Dollhouse Decorating

Miniature Decorating Ideas |Articles on decorating dollhouses and the history of this artform

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I have had a life-long love affair with dollhouse miniatures, and careers in art education and interior design. I hope to combine these life experiences to help other miniature enthusiasts get more out of this wonderful hobby we enjoy, a hobby that often reaches the level of an art form. Susan Downing

Posted on 10 December, 2016

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Ron Hubble’s Jacobean salon In the Miniature Museum of Taiwan

Beige Is Beautiful

In A Jacobean Room Box

Beige Is beautiful if you have more than one shade in the room. When working with a neutral as your primary color, go from light to dark hues on the walls, rug and large pieces furniture. The walls could be the lightest shade; curtains, a filmy darker hue; the rug a much darker shade. Be careful to keep these secondary colors compatible, that the undertones are in the same family. Because of the compacted spaces, unfortunate choices in color are more obvious in a miniature than a real room. But it’s a lot easier and cheaper to correct the mistake.

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Posted by Susan Downing

Categories: recycled


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Posted on 08 December, 2016

orange-victorian-house

Orange Victorian on Housekaboodle

Help Stamp Out Beige

Help Stamp Out Beige was the tag line in a paint manufacture’s advertisement in the ’70s, touting a new line of vibrant colors. I guess that’s what’s put me on this be bold with color binge.

Victorian dollhouse and miniatures are one of the most popular styles. So when it comes to color, be like the Atlanta residents in the 1870s. For those that could afford it, spectacular Victorian homes rose from the ashes of the Civil War. By the 1880s, when the Queen Anne style became popular, synthetic pigments allowed for vivid blues, greens, purples and yellows. Also common were multi-hue schemes that accentuated the style’s diverse architectural details, such as turned porch spindles and fish-scale shingles under the eaves.

Blog-Help-2BStamp_Red-2BVitorian-2Bdollhouse

Victorian dollhouse kit no longer available

A Wacky Tradition

red-victorian-dollhouse
Victorian dollhouse kit no longer available
Victorian homes also have a long and illustrious tradition of whacky color. Different colors helped to highlight the incredible details on these homes. Multicolored palettes can still be found on beautifully detailed homes today.

You really can’t go too far with your next Victorian dollhouse, or one that needs a remodel. The Victorians believed that if one detail would do, two was better. Better yet was to paint them a different color, not necessarily compatible. They loved repetition, like putting enlarged porch spindles on the front gables.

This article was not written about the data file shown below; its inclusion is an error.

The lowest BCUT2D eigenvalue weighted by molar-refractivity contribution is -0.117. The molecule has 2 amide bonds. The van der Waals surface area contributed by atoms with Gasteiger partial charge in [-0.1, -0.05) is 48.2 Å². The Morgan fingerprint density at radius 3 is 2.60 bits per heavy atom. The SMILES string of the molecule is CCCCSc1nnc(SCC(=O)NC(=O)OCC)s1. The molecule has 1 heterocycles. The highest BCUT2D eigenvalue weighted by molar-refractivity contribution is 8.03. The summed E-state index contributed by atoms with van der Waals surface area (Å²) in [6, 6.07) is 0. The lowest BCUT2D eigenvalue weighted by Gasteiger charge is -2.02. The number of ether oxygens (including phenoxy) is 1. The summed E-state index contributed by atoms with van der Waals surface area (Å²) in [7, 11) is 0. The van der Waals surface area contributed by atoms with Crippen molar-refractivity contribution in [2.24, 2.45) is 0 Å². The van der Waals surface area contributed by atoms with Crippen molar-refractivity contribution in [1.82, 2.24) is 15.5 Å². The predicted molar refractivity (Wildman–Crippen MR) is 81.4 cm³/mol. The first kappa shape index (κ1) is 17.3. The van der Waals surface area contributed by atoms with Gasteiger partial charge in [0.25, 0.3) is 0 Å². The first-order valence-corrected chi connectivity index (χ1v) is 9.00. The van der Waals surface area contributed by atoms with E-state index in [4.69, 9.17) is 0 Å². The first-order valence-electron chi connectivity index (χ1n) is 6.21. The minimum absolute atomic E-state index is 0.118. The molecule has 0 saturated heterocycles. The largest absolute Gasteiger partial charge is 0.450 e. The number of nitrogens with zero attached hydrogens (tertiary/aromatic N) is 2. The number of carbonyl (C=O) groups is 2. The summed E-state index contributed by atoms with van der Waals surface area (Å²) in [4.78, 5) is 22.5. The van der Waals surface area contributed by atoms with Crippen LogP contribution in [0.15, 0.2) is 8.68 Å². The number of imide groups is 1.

Paint schemes with several colors and sharp contrasts play up these architectural features. The more detail, the bolder you can be. Extremely ornate corbels can have sharp contrast between light and dark colors, while the less detailed panels can be painted in two dark colors.

victorian-painted-lady-brookline

Victorian Painted Lady in Brookline, Massachusetts

Painted Ladies

Why not a red dollhouse, or one patterned after the wondrous orange Victorian above, decorated by Sue Pekaric. And for inspiration, you can’t beat the Painted Ladies in San Francisco or some New England towns, like the beauty pictured here.

So fear not! Be as lavash as you want with color. Some might question your taste, but no one can accuse you of not being authentic.

What do you think? Can a Victorian dollhouse be too garish?

 

 

Susan Downing, with Patrick Owens

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I invite you to visit my Etsy Shop where I offer many accessories and pieces of furniture in 1:12 scale. Subscribers to this blog receive a discount on all Featured Products. Click here for details.

 

Posted by Susan Downing

Categories: recycled


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Posted on 07 December, 2016

tate-baby-house-doors-wide

Tate Baby House, on exhibit at the V&A Museum, London

Traveling Dolls Houses

The Social Structure

In 17th century Britain, Peers of the Realm controlled vast ares of land. Controlled, that is, if they kept up the agreed income to the Crown. Fall short and a Marquess, Viscount or Baron risked loosing all or a portion of his land. It was customary a Peer to tour his holdings as soon as roads dried in the early summer and continue “showing the flag” until the first frost.

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Posted by Susan Downing

Categories: amazing miniatures, cabinet


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Posted on 04 December, 2016

kensington-dolls-house-exterior-hartnell

The Hartnell’sKensington House has a side portico above a wine cellar. Found on the Daily Mail

The Hartnell’s Kensington House

Tim and Angela Hartnell, owners of Anglia Dolls House in Norfolk, modeled the Kensington House on an 1815 Regency property. Their attention to detail is paramount. To protect the 1:12 scale visitors from being exposed to the scurrying and clatter of the miniature staff bringing food to their table, each elegant reception rooms is entered from a servants’ corridor.

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Posted by Susan Downing

Categories: Regency


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